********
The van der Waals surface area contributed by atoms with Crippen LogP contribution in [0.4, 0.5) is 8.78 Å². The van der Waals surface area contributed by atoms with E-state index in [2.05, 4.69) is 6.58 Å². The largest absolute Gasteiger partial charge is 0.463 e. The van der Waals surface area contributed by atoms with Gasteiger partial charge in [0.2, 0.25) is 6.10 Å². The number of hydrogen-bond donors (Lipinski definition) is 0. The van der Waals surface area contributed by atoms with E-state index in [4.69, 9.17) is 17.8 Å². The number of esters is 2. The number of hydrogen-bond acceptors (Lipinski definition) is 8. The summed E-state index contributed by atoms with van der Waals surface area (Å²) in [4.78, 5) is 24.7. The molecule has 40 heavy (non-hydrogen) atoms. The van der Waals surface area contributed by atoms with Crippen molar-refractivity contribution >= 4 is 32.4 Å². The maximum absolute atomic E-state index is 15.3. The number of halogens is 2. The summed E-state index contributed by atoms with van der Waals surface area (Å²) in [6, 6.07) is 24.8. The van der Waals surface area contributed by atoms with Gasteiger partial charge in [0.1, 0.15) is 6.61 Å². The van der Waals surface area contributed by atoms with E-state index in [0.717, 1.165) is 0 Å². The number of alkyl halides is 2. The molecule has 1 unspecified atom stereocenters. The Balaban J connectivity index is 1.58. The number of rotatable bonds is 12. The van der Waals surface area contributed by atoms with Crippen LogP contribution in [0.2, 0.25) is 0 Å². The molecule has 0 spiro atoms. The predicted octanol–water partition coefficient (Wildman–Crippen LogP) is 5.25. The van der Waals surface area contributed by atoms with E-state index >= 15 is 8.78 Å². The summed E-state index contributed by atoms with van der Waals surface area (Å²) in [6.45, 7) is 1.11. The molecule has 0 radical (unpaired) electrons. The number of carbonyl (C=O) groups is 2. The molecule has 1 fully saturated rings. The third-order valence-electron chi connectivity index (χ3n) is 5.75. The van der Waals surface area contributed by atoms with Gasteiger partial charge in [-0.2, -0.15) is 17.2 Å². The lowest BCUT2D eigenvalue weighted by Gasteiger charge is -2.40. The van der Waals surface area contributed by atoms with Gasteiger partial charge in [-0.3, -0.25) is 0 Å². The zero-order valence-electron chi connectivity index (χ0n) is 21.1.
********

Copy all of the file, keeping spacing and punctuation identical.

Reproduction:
The van der Waals surface area contributed by atoms with Crippen LogP contribution in [0.4, 0.5) is 8.78 Å². The van der Waals surface area contributed by atoms with E-state index in [2.05, 4.69) is 6.58 Å². The largest absolute Gasteiger partial charge is 0.463 e. The van der Waals surface area contributed by atoms with Gasteiger partial charge in [0.2, 0.25) is 6.10 Å². The number of hydrogen-bond donors (Lipinski definition) is 0. The van der Waals surface area contributed by atoms with E-state index in [4.69, 9.17) is 17.8 Å². The number of esters is 2. The number of hydrogen-bond acceptors (Lipinski definition) is 8. The summed E-state index contributed by atoms with van der Waals surface area (Å²) in [4.78, 5) is 24.7. The molecule has 40 heavy (non-hydrogen) atoms. The van der Waals surface area contributed by atoms with Crippen molar-refractivity contribution >= 4 is 32.4 Å². The maximum absolute atomic E-state index is 15.3. The number of halogens is 2. The summed E-state index contributed by atoms with van der Waals surface area (Å²) in [6, 6.07) is 24.8. The van der Waals surface area contributed by atoms with Gasteiger partial charge in [0.1, 0.15) is 6.61 Å². The van der Waals surface area contributed by atoms with E-state index in [0.717, 1.165) is 0 Å². The number of alkyl halides is 2. The molecule has 1 unspecified atom stereocenters. The Balaban J connectivity index is 1.58. The number of rotatable bonds is 12. The van der Waals surface area contributed by atoms with Crippen LogP contribution in [0.2, 0.25) is 0 Å². The molecule has 0 spiro atoms. The predicted octanol–water partition coefficient (Wildman–Crippen LogP) is 5.25. The van der Waals surface area contributed by atoms with E-state index >= 15 is 8.78 Å². The summed E-state index contributed by atoms with van der Waals surface area (Å²) in [6.45, 7) is 1.11. The molecule has 0 radical (unpaired) electrons. The number of carbonyl (C=O) groups is 2. The molecule has 1 fully saturated rings. The third-order valence-electron chi connectivity index (χ3n) is 5.75. The van der Waals surface area contributed by atoms with Gasteiger partial charge in [-0.2, -0.15) is 17.2 Å². The lowest BCUT2D eigenvalue weighted by Gasteiger charge is -2.40. The van der Waals surface area contributed by atoms with Gasteiger partial charge in [-0.3, -0.25) is 0 Å². The zero-order valence-electron chi connectivity index (χ0n) is 21.1.